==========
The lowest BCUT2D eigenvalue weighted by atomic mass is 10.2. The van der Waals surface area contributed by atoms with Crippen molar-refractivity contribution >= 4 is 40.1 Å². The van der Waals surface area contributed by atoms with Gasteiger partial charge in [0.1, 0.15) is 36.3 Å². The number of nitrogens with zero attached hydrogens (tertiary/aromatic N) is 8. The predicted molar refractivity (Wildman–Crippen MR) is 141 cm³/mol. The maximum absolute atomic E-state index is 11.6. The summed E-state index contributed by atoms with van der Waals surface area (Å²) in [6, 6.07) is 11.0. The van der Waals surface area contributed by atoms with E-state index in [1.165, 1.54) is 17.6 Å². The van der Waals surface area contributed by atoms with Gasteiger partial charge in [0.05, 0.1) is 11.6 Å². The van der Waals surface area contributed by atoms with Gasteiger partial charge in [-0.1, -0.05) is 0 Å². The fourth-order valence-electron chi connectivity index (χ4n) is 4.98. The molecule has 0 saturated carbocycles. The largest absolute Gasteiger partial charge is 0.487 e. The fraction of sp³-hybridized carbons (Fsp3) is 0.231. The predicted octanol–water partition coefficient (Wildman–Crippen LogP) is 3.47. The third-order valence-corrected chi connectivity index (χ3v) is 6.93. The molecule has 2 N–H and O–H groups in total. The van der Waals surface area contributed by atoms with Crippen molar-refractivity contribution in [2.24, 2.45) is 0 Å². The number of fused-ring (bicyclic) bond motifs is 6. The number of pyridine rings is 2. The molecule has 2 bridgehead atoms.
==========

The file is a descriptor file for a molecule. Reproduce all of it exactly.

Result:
The lowest BCUT2D eigenvalue weighted by atomic mass is 10.2. The van der Waals surface area contributed by atoms with Crippen molar-refractivity contribution >= 4 is 40.1 Å². The van der Waals surface area contributed by atoms with Gasteiger partial charge in [0.1, 0.15) is 36.3 Å². The number of nitrogens with zero attached hydrogens (tertiary/aromatic N) is 8. The predicted molar refractivity (Wildman–Crippen MR) is 141 cm³/mol. The maximum absolute atomic E-state index is 11.6. The summed E-state index contributed by atoms with van der Waals surface area (Å²) in [6, 6.07) is 11.0. The van der Waals surface area contributed by atoms with E-state index in [1.165, 1.54) is 17.6 Å². The van der Waals surface area contributed by atoms with Gasteiger partial charge in [0.05, 0.1) is 11.6 Å². The van der Waals surface area contributed by atoms with Gasteiger partial charge in [-0.1, -0.05) is 0 Å². The fourth-order valence-electron chi connectivity index (χ4n) is 4.98. The molecule has 0 saturated carbocycles. The largest absolute Gasteiger partial charge is 0.487 e. The fraction of sp³-hybridized carbons (Fsp3) is 0.231. The predicted octanol–water partition coefficient (Wildman–Crippen LogP) is 3.47. The third-order valence-corrected chi connectivity index (χ3v) is 6.93. The molecule has 2 N–H and O–H groups in total. The van der Waals surface area contributed by atoms with Crippen molar-refractivity contribution in [2.24, 2.45) is 0 Å². The number of fused-ring (bicyclic) bond motifs is 6. The number of pyridine rings is 2. The molecule has 2 bridgehead atoms.